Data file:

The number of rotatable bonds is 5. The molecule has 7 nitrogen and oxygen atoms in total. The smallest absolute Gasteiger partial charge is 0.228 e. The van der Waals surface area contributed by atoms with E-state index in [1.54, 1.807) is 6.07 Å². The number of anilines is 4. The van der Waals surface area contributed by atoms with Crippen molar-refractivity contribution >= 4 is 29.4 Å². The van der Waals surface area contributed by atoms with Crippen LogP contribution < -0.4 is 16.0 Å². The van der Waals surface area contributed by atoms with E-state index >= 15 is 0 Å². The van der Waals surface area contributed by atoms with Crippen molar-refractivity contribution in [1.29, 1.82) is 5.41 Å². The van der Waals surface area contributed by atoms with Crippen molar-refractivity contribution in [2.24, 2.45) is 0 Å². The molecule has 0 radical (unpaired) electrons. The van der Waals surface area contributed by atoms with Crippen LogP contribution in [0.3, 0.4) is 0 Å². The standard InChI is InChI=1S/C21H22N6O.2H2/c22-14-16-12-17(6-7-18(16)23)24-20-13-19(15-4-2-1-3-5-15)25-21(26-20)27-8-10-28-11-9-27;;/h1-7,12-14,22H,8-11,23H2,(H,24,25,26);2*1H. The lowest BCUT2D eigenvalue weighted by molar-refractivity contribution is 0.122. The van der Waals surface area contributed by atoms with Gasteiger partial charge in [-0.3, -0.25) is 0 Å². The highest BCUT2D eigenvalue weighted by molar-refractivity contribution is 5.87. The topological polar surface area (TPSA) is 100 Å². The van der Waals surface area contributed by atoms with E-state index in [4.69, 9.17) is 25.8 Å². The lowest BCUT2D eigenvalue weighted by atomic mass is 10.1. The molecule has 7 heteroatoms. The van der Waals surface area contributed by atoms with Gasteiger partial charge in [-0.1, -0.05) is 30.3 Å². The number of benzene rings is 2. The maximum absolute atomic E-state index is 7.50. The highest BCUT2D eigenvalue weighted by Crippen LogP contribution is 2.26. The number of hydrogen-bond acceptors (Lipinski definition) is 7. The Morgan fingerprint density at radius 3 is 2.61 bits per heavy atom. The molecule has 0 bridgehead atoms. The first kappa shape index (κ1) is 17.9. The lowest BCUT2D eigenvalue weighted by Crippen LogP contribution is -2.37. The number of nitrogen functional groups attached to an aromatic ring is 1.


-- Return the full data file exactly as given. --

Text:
The number of rotatable bonds is 5. The molecule has 7 nitrogen and oxygen atoms in total. The smallest absolute Gasteiger partial charge is 0.228 e. The van der Waals surface area contributed by atoms with E-state index in [1.54, 1.807) is 6.07 Å². The number of anilines is 4. The van der Waals surface area contributed by atoms with Crippen molar-refractivity contribution >= 4 is 29.4 Å². The van der Waals surface area contributed by atoms with Crippen LogP contribution < -0.4 is 16.0 Å². The van der Waals surface area contributed by atoms with E-state index >= 15 is 0 Å². The van der Waals surface area contributed by atoms with Crippen molar-refractivity contribution in [1.29, 1.82) is 5.41 Å². The van der Waals surface area contributed by atoms with Crippen molar-refractivity contribution in [2.24, 2.45) is 0 Å². The molecule has 0 radical (unpaired) electrons. The van der Waals surface area contributed by atoms with Crippen LogP contribution in [0.3, 0.4) is 0 Å². The standard InChI is InChI=1S/C21H22N6O.2H2/c22-14-16-12-17(6-7-18(16)23)24-20-13-19(15-4-2-1-3-5-15)25-21(26-20)27-8-10-28-11-9-27;;/h1-7,12-14,22H,8-11,23H2,(H,24,25,26);2*1H. The lowest BCUT2D eigenvalue weighted by molar-refractivity contribution is 0.122. The van der Waals surface area contributed by atoms with Gasteiger partial charge in [-0.3, -0.25) is 0 Å². The highest BCUT2D eigenvalue weighted by molar-refractivity contribution is 5.87. The topological polar surface area (TPSA) is 100 Å². The van der Waals surface area contributed by atoms with E-state index in [4.69, 9.17) is 25.8 Å². The lowest BCUT2D eigenvalue weighted by atomic mass is 10.1. The molecule has 7 heteroatoms. The van der Waals surface area contributed by atoms with Gasteiger partial charge in [-0.1, -0.05) is 30.3 Å². The number of benzene rings is 2. The maximum absolute atomic E-state index is 7.50. The highest BCUT2D eigenvalue weighted by Crippen LogP contribution is 2.26. The number of hydrogen-bond acceptors (Lipinski definition) is 7. The Morgan fingerprint density at radius 3 is 2.61 bits per heavy atom. The molecule has 0 bridgehead atoms. The first kappa shape index (κ1) is 17.9. The lowest BCUT2D eigenvalue weighted by Crippen LogP contribution is -2.37. The number of nitrogen functional groups attached to an aromatic ring is 1.